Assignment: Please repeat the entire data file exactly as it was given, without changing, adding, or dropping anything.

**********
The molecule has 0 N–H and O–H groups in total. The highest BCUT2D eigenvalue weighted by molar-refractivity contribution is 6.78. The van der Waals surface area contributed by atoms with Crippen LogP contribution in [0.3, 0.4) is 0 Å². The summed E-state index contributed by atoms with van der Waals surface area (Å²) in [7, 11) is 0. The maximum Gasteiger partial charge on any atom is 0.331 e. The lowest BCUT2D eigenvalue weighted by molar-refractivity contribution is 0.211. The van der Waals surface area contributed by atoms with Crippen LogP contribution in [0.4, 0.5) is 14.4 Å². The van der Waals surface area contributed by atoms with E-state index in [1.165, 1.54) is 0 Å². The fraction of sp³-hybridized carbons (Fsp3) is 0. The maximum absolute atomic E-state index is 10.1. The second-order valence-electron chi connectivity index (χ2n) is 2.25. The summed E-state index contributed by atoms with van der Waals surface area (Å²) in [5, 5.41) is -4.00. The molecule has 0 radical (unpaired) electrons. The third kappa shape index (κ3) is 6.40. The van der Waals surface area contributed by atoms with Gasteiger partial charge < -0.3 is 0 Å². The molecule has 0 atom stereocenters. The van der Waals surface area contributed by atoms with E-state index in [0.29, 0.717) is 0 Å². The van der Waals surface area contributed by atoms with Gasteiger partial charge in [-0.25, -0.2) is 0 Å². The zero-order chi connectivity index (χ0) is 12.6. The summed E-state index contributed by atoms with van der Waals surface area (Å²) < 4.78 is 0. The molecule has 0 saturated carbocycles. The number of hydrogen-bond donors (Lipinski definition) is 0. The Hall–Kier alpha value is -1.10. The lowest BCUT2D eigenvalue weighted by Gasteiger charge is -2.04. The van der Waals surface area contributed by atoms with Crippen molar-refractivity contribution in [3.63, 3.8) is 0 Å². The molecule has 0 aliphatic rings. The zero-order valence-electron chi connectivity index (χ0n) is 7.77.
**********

The molecule has 0 N–H and O–H groups in total. The highest BCUT2D eigenvalue weighted by molar-refractivity contribution is 6.78. The van der Waals surface area contributed by atoms with Crippen LogP contribution in [0.3, 0.4) is 0 Å². The summed E-state index contributed by atoms with van der Waals surface area (Å²) in [7, 11) is 0. The maximum Gasteiger partial charge on any atom is 0.331 e. The lowest BCUT2D eigenvalue weighted by molar-refractivity contribution is 0.211. The van der Waals surface area contributed by atoms with Crippen LogP contribution in [0.4, 0.5) is 14.4 Å². The van der Waals surface area contributed by atoms with E-state index in [1.165, 1.54) is 0 Å². The fraction of sp³-hybridized carbons (Fsp3) is 0. The maximum absolute atomic E-state index is 10.1. The second-order valence-electron chi connectivity index (χ2n) is 2.25. The summed E-state index contributed by atoms with van der Waals surface area (Å²) in [5, 5.41) is -4.00. The molecule has 0 radical (unpaired) electrons. The third kappa shape index (κ3) is 6.40. The van der Waals surface area contributed by atoms with Gasteiger partial charge < -0.3 is 0 Å². The molecule has 0 atom stereocenters. The van der Waals surface area contributed by atoms with E-state index in [0.29, 0.717) is 0 Å². The van der Waals surface area contributed by atoms with Gasteiger partial charge in [-0.25, -0.2) is 0 Å². The zero-order chi connectivity index (χ0) is 12.6. The summed E-state index contributed by atoms with van der Waals surface area (Å²) < 4.78 is 0. The molecule has 0 saturated carbocycles. The number of hydrogen-bond donors (Lipinski definition) is 0. The Hall–Kier alpha value is -1.10. The lowest BCUT2D eigenvalue weighted by Gasteiger charge is -2.04. The van der Waals surface area contributed by atoms with Crippen molar-refractivity contribution in [3.63, 3.8) is 0 Å². The molecule has 0 aliphatic rings. The zero-order valence-electron chi connectivity index (χ0n) is 7.77.